My last blog–in September, which seems as immediate as yesterday and as far away as the distant past–was a happy one.
I’d traveled to St. Louis and Bouchercon with my mom, and the fact that she was there to see me win the Macavity Award for Best Historical Mystery was and will always be the highlight of my professional career, and a highlight of my life.
We met my Dad in Cloverdale the weekend we came back (an easier drive for him than negotiating the city traffic and constant repair and expansion work near Santa Rosa), and spent a hour or two together, eating lunch, before he returned to Humboldt with my mom.
It was a warm, sunny, blue-sky day. The last time we were all together, whole, as a family.
Many of you may already know that I lost both my parents within a month, during December and January. Some of you may know how close I was to them. My parents were my best friends, both in different ways. They loved me unconditionally, supported me in anything I did in life, accepted me, protected me, advised me and fought for me at every age and during every crisis, minor or major. I didn’t live near them; I live six hours away. But they were a crucial, integral part of my every day life, and not a day passed without a call, without a sharing of news, of opinions, of thoughts.
What I didn’t fully realize, though, despite my closeness to each, was how very, very much they loved one another.
At first it seemed an unlikely bond. They met at eighteen, my mom a smart and beautiful blonde Polish girl, hard-working and independent. She was an adventurous rebel from Harvey, Illinois, with a shiny new red convertible Impala. She was sophisticated, a girly-girl, who loved Chicago hot dogs and the Cubbies and Marshall Field windows and was proud to fight the winds off Lake Michigan in the City with Big Shoulders, while walking to work at the flagship Sears store on State Street.
She’d gone through pain–her parents’ divorce, her father’s subsequent remarriage, and subsequent feelings of devaluement. Her mother’s diabetes and ill-health, a constant struggle to make ends meet. But she was determined to see life, to experience it, and to enjoy it.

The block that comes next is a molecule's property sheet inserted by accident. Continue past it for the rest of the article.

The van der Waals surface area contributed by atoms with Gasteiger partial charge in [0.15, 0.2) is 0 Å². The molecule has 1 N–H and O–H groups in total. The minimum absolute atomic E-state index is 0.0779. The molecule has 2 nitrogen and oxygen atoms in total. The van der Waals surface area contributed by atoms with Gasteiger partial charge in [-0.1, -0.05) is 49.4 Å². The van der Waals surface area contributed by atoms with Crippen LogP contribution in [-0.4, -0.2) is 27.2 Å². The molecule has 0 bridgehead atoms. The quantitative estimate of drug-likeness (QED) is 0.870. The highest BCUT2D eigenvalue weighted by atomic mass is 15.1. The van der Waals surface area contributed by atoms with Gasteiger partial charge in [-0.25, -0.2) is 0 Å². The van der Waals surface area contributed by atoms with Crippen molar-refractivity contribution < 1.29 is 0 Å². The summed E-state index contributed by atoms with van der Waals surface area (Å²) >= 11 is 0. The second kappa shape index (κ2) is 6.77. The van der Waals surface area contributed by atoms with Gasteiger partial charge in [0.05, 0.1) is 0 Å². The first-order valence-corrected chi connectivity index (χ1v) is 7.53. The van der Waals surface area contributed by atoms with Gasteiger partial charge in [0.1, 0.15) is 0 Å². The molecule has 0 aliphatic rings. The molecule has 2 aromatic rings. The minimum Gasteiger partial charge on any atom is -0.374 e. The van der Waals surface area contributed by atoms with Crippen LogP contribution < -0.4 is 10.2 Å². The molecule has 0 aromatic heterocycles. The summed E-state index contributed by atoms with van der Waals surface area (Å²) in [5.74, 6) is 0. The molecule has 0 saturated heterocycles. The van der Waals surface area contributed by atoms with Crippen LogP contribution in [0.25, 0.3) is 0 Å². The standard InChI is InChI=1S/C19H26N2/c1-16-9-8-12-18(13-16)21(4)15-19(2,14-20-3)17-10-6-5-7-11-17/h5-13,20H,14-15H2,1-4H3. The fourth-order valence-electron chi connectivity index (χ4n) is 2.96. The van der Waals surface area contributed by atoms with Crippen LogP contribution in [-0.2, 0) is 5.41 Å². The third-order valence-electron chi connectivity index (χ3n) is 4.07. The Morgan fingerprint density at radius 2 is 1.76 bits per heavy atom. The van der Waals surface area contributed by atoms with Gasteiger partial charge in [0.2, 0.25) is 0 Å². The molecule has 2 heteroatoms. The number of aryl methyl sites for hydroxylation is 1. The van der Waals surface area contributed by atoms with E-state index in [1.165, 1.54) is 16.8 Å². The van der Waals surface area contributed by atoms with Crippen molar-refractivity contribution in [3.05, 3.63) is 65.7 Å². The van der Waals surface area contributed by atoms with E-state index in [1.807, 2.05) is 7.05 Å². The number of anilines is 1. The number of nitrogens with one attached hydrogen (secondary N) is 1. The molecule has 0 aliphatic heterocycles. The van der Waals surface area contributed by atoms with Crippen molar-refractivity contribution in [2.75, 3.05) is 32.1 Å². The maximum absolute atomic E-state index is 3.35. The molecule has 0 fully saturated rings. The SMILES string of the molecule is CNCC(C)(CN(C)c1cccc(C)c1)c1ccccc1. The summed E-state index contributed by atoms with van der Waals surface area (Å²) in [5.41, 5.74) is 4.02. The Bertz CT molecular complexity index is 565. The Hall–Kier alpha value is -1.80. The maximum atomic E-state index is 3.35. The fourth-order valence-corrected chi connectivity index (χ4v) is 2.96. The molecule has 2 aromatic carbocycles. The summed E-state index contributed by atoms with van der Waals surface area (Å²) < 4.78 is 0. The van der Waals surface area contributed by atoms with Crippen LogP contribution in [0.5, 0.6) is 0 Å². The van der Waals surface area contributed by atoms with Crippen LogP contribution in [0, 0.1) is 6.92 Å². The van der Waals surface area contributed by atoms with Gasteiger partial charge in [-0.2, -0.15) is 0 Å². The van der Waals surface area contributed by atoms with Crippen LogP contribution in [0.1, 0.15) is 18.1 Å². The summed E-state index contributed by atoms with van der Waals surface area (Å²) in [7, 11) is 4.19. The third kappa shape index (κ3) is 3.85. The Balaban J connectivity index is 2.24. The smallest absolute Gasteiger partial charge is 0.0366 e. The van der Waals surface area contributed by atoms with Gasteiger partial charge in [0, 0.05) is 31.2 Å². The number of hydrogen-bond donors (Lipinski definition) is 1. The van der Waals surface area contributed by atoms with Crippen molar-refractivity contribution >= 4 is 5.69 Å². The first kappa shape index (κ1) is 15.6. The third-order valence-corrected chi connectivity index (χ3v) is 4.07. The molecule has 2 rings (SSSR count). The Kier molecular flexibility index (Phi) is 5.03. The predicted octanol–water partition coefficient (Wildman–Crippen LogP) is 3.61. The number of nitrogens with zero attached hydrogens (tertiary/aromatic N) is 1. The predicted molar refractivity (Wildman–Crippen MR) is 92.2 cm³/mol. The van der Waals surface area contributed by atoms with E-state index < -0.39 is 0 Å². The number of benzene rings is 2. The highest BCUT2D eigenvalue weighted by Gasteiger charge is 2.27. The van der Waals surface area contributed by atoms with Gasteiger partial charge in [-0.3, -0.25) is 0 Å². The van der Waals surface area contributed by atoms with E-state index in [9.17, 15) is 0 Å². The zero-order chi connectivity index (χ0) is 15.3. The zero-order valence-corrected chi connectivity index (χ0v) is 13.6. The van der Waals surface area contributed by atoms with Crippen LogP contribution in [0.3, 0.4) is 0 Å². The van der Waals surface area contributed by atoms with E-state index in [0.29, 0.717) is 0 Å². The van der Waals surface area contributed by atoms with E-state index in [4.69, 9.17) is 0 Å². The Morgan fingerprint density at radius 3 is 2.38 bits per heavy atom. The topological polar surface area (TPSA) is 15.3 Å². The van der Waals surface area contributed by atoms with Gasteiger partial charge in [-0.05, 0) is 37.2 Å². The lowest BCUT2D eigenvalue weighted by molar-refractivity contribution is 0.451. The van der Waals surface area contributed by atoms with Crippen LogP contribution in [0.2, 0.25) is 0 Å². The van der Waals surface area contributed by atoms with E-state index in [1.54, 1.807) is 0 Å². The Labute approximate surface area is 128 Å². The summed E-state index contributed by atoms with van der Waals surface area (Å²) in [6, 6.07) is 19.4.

She did so without a negative word about other people–my mom was truly the kindest, gentlest person I’ve ever known. She was the mitigator of all sorrows; the magnifier of all joys. Sure, she got angry–when someone tried to hurt her family, when injustice–racism, ageism, sexism, prejudice and selfishness of every kind–ran unchecked. At those times she became a warrior, and her green eyes flashed steel.
Pain and injustice was what my father, a homeless boy of 18, knew best. One of nine poverty-stricken children in dirt poor Appalachia, he was beaten and abused by a mentally ill father and protected only by his mother, a nurturing and loving woman who died when he was ten. The children were abandoned, and my father wandered the country on foot, living with Native Americans, adopted by missionaries (and running away), and finally finding a temporary home on the race track, where all his mother’s nurturing genes blossomed as he took care of thoroughbreds.
He loved animals. People made him uncomfortable. He’d never had a chance at socialization, never really had a home, never had a formal education. Yet he was–and this is really the only word that fits–brilliant. Absolutely brilliant. A first-class mind, capable of superhuman leaps of creative conjecture.
He honed that intellect throughout his life, first through self-education and reading, then through a GED and the Navy and college classes. My father’s intellect helped save him, not from the horrors of his early years, but from something even worse, a pain he had to deal with every day.